Charlie Wilson's War
- Mike Nichols
- Reviewed by
- Gon Curiel a.k.a. Groucho
- Review date
- Monday, March 17, 2008
Though the story of Charlie Wilson is not exactly that of a man who didnít need to show off, it turned out like that, as he became that, mainly thanks to circumstance but finally on account of conscience, righteousness and responsibility. Texan Congressman Wilson found himself in the midst of such important issues that he considered, as few politicians ever do, that caring about the world first and himself second would be smart. It wasnít, not for a while, but it finally paid off in history. Many years later, his story came out, documented in a book by George Crile, which was revealing to say the least. Itís disconcerting for a country to know the gritty-gritty of an international negotiation mainly attributed to World Leaders. The fact that a small man, known to few, was way more important in the goings-on is not only crucial to world knowledge but also eye-opening in the sense that it makes us realize the power of one, the strength of the small, and the influence of each. Charlie Wilson definitely wasnít all that unimportant, himself already a congressman of strong influence, but even he never imagined the lengths to which he could go. His story is impressive and inspiring, and yet, as he probably would have it, itís not altogether glorified.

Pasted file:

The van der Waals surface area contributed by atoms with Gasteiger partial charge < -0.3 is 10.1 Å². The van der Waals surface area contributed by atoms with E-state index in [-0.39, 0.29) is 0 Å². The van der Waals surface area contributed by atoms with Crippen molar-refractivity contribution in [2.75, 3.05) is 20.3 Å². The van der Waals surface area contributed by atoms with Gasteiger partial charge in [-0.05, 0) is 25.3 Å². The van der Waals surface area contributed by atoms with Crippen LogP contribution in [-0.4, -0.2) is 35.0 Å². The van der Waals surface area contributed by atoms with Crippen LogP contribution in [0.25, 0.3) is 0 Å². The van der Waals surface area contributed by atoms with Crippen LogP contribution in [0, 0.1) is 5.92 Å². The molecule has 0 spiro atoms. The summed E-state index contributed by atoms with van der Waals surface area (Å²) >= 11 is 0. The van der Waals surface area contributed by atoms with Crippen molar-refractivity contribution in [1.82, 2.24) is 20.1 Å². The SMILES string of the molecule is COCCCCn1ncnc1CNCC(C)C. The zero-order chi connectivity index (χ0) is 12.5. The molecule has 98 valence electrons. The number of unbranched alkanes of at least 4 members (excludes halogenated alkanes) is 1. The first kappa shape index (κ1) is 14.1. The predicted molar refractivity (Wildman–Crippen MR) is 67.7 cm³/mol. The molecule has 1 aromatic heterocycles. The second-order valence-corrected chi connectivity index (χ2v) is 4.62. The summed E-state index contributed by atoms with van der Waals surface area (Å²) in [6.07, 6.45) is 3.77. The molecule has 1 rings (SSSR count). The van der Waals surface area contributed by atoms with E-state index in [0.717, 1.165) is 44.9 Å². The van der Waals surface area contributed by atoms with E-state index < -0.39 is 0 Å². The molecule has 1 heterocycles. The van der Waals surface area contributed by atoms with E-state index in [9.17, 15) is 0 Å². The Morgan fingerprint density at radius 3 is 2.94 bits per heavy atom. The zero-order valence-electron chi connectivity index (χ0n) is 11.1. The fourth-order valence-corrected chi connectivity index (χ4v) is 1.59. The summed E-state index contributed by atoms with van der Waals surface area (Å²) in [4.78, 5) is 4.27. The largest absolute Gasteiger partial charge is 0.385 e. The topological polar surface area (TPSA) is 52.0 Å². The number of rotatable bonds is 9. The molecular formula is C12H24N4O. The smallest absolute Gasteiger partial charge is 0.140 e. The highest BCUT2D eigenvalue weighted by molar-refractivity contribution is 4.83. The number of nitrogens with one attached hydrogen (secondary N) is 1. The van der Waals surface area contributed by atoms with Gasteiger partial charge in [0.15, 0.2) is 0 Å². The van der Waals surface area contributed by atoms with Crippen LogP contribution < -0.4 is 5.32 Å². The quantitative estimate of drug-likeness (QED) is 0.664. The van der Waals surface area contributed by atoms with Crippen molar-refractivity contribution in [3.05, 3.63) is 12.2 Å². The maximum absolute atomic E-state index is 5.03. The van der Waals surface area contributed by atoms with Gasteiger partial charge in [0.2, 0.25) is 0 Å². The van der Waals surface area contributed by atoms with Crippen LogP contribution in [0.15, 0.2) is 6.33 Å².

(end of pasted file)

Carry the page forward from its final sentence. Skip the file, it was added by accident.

It would be out of place to portray Charlie Wilson as an American hero. Even the scenes that somehow present him as such seem obligatory, strictly there because they happened and somehow remote, and I think that was on purpose. The true story is what matters and thatís what the movie is about, seeing how and why Charlie Wilson got involved in the Soviet-Afghan war and what it meant to the world as we now know it. If world-wide communication wasnít available nowadays perhaps Charlie Wilson would be known, if at all, a century from now, as a modern Davy Crocket, more legendary than real. Or perhaps we would have learned from him as a Robin Hood of sorts, more folkloric than human, the kind of antihero who finally succumbed to the cause and earned his place in loving memory. Heís got a little of Davy Crocket and a tad of Robin Hood but heís real and heís alive and itís outstanding to see a biopic that shows us what he represents and realize that heís a living hero who deserves more praise than the official heroes weíre supposed to admire.